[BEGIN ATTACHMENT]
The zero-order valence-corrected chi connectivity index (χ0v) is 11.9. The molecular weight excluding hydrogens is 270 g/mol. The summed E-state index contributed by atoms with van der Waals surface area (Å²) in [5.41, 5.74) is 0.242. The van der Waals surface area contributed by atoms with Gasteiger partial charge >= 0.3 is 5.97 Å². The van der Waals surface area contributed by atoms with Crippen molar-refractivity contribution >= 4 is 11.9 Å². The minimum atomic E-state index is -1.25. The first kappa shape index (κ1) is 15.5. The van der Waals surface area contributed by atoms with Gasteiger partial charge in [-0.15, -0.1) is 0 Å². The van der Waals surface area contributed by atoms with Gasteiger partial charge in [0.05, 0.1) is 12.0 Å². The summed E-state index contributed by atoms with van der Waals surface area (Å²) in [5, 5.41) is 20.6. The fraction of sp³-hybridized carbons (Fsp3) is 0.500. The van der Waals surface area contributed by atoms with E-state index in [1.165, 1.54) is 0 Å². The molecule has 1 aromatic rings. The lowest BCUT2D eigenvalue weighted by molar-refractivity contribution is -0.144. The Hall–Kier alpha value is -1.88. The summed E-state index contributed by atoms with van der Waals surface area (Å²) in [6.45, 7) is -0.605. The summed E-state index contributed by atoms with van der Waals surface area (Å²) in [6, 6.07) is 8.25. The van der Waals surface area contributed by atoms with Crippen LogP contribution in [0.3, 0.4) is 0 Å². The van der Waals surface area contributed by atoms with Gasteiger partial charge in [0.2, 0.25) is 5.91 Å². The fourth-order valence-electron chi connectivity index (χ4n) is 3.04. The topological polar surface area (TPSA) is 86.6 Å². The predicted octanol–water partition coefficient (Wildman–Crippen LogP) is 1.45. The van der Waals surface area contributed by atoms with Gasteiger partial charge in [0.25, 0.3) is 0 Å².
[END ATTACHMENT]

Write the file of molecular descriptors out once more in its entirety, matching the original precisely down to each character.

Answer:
The zero-order valence-corrected chi connectivity index (χ0v) is 11.9. The molecular weight excluding hydrogens is 270 g/mol. The summed E-state index contributed by atoms with van der Waals surface area (Å²) in [5.41, 5.74) is 0.242. The van der Waals surface area contributed by atoms with Gasteiger partial charge >= 0.3 is 5.97 Å². The van der Waals surface area contributed by atoms with Crippen molar-refractivity contribution >= 4 is 11.9 Å². The minimum atomic E-state index is -1.25. The first kappa shape index (κ1) is 15.5. The van der Waals surface area contributed by atoms with Gasteiger partial charge in [-0.15, -0.1) is 0 Å². The van der Waals surface area contributed by atoms with Gasteiger partial charge in [0.05, 0.1) is 12.0 Å². The summed E-state index contributed by atoms with van der Waals surface area (Å²) in [5, 5.41) is 20.6. The fraction of sp³-hybridized carbons (Fsp3) is 0.500. The van der Waals surface area contributed by atoms with E-state index in [1.165, 1.54) is 0 Å². The molecule has 1 aromatic rings. The lowest BCUT2D eigenvalue weighted by molar-refractivity contribution is -0.144. The Hall–Kier alpha value is -1.88. The summed E-state index contributed by atoms with van der Waals surface area (Å²) in [6.45, 7) is -0.605. The summed E-state index contributed by atoms with van der Waals surface area (Å²) in [6, 6.07) is 8.25. The van der Waals surface area contributed by atoms with Crippen LogP contribution in [0.3, 0.4) is 0 Å². The van der Waals surface area contributed by atoms with Gasteiger partial charge in [0.2, 0.25) is 5.91 Å². The fourth-order valence-electron chi connectivity index (χ4n) is 3.04. The topological polar surface area (TPSA) is 86.6 Å². The predicted octanol–water partition coefficient (Wildman–Crippen LogP) is 1.45. The van der Waals surface area contributed by atoms with Gasteiger partial charge in [0.25, 0.3) is 0 Å².